Other research shows the importance of robust financial systems in economic development, especially those designed to uplift the poor. Finance has come a long way and is now attributed to being the ‘brain’ of an economic system and as such, most economies strive to make their financial systems more efficient.Thus, the new avenue for research in finance is ‘making financial inclusion workable.’ Honohan  in his research developed an index to measure access to finance in 160 countries. If the index is put on a world map, it can be clearly seen that advanced/developed economies have higher indices. It is not implied that financial inclusion alone has led to development, but it is an important factor. Like any social science research, the findings have been diverse, but there seems to a consensus that finance promotes economic developmentat varying magnitude of impacts.
The reason for the renewed interest on financial inclusion in developing countries is straightforward: access to a well-functioning financial system can economically and socially empower poor and low income people and small and medium enterprises and can help them to better integrate into the economy of their countries. Access to financial services also, actively contributes to their human and economic development, to the economic growth of the countries where they live, and to the social safety net that can help protect them against economic shocks.
In summary, therefore, the correlations between financial inclusion and development are established through several channels: first, access to finance is access to markets that allow access to credit. Second, access to financial services promotes good savings/investment behaviour, facilitates capital accumulation and asset building and enables the poor to escape the poverty trap. Savings mobilization is critical to funding the investments needed to alleviate poverty, create wealth and employment in developing countries. Safe havens for savings by the poor reduce their vulnerability to periodic economic and social shocks. Strong and adequately supervised financial institutions will shield savers and citizens from instability triggered by investment uncertainties. Thus, the issue is what financial regulatory framework in terms of design and application is appropriate to promote financial inclusion?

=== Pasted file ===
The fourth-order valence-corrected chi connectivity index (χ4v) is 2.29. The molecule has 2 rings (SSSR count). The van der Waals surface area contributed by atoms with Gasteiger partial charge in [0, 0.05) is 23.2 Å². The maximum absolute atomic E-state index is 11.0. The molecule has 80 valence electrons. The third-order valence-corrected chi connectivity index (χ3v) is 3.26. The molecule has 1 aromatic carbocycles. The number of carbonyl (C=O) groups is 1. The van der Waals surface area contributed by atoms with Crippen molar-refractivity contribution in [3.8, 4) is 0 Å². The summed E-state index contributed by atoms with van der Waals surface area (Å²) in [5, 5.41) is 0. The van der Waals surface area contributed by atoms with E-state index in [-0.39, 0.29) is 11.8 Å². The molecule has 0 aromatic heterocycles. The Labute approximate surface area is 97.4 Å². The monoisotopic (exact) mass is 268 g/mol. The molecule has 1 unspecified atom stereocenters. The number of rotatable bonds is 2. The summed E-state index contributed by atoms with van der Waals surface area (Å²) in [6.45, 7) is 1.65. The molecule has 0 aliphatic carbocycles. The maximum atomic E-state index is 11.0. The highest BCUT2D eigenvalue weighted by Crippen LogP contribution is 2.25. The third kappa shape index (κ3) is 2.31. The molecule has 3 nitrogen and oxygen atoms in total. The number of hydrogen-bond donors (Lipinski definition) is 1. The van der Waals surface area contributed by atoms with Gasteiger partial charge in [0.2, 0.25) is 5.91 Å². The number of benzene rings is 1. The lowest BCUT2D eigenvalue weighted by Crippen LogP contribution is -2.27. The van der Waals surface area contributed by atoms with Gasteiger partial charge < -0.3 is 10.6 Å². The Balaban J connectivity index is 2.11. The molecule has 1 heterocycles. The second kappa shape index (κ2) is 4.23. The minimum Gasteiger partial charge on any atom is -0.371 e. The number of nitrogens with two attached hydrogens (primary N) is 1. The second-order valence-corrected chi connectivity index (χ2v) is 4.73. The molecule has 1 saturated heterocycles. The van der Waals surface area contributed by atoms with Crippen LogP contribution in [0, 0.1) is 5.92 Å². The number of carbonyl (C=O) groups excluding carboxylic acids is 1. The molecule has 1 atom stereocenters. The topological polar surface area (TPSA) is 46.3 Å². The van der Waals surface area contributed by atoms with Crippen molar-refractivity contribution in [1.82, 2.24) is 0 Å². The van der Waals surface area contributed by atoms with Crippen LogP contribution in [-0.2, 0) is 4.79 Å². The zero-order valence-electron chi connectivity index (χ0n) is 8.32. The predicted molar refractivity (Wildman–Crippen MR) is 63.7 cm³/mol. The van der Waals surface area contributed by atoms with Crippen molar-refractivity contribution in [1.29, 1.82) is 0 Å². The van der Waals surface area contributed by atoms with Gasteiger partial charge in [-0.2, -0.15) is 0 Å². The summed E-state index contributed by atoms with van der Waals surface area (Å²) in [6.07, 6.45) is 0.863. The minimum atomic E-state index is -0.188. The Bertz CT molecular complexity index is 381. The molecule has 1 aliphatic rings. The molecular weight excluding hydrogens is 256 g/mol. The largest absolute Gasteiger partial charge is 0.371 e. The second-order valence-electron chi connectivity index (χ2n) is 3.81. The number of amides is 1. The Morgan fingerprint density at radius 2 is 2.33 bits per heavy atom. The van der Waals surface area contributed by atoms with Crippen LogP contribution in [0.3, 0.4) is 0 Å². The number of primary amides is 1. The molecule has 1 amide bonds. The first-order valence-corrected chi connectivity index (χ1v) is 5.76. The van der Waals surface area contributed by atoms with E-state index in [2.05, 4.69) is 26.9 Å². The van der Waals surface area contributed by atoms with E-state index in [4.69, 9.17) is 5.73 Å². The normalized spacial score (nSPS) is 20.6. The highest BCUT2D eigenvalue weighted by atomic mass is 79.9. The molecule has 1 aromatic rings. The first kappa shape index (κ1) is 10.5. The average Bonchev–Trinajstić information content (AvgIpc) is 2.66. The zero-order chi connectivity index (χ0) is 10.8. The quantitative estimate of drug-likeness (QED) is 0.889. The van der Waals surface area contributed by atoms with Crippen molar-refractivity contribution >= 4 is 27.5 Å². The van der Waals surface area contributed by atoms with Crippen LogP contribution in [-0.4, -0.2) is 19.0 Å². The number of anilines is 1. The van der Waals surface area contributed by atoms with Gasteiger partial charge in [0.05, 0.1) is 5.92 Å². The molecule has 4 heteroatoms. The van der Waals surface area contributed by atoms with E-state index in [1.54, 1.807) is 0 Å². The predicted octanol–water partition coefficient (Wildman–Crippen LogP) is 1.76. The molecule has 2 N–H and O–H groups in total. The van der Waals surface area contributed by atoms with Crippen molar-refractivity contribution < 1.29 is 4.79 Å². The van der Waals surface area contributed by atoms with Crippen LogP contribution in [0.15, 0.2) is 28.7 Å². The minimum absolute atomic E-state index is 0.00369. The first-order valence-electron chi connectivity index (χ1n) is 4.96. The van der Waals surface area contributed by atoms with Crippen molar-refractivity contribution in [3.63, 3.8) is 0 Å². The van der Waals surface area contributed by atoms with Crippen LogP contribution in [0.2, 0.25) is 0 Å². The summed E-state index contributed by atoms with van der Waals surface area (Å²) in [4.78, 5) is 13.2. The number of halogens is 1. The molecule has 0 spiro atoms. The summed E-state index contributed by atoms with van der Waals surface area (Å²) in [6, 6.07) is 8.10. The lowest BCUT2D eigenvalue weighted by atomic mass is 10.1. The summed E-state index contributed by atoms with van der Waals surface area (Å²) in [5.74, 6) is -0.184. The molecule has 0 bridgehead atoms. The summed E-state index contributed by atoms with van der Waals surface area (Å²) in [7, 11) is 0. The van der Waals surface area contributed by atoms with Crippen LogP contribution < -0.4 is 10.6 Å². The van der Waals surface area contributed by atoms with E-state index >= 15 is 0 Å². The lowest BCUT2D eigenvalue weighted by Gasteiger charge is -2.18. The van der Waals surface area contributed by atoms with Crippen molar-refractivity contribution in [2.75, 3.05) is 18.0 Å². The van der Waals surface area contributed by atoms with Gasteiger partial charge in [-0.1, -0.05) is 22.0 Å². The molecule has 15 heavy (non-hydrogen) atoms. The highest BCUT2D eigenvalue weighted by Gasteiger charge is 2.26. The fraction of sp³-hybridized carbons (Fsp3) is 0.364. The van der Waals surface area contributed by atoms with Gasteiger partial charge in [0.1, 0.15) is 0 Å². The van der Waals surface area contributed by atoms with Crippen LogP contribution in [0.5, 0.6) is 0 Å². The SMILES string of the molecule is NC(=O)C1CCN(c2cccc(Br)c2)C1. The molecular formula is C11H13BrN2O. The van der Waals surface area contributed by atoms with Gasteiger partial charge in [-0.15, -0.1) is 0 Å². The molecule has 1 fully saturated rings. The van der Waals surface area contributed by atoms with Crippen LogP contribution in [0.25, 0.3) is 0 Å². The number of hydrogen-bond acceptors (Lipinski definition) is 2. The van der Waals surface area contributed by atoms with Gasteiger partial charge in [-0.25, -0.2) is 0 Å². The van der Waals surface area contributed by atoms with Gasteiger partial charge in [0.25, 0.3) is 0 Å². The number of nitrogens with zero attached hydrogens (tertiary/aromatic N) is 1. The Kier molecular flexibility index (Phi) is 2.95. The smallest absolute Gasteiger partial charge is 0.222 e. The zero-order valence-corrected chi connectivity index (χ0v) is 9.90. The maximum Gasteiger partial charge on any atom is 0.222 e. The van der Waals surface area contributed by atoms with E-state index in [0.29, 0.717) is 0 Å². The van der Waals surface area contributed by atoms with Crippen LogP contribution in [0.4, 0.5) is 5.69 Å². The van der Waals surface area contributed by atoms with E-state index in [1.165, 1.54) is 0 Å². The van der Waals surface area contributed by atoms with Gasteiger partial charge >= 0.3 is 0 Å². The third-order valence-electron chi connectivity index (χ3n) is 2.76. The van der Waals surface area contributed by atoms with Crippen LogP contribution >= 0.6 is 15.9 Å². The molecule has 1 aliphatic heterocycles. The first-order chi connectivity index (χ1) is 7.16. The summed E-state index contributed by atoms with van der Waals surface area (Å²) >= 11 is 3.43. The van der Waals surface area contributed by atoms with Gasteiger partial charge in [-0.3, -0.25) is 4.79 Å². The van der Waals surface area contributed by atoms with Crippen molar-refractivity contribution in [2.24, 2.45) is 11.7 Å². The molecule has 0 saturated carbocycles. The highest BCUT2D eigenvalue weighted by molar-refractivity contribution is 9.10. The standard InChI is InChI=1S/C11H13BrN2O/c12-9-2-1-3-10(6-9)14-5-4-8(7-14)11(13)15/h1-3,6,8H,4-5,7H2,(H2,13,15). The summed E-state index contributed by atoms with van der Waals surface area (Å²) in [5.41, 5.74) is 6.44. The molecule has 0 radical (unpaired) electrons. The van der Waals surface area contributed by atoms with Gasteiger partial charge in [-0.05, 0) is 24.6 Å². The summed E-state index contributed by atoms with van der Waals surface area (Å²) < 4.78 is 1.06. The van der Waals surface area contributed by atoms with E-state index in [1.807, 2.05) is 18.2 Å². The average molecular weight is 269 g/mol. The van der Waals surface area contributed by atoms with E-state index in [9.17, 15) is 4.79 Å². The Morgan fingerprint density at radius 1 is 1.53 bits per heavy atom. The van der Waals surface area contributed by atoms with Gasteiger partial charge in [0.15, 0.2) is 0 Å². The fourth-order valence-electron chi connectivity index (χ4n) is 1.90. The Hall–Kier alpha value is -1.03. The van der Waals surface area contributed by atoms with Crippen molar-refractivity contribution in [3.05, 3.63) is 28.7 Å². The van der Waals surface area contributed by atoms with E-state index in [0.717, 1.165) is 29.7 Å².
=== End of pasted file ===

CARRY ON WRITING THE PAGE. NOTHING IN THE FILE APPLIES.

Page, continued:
The AML/CFT framework and financial sector safety and soundness
The vulnerability of the financial sector to the vagaries of financial crimes, especially money laundering and terrorist financing, has accentuated the need to develop appropriate AML/CFT measures to reduce the impact of any financial quagmire on the financial system. Lack of financial inclusion, especially limited access to financial services, the use of informal channels, the prevalence of large informal service providers, among others, present difficulties in tracing and monitoring transactions, and thus leads to a weaker AML/CFT regime. Consequently, understanding the nexus between AML/CFT and financial inclusion will require an appreciation of the essence of an effective AML/CFT regime.AML/CFT measures are mechanisms put in place to facilitate an effective intermediation role of financial institutions, protect the integrity and soundness of the financial system, and ensure that only genuine economic activities are undertaken to promote economic growth and development. It is therefore important to establish a balance between mechanisms for money laundering prevention and the development of financial inclusion – in other words – simplified know your customer (KYC) and Customer Due Diligence (CDD) requirements for specific transactions, products and financial services if applied appropriately, represent a lower risk for money laundering. Developing a mobile banking system, for example, with the appropriate AML/CFT regulation, has the potential of increasing financial inclusion.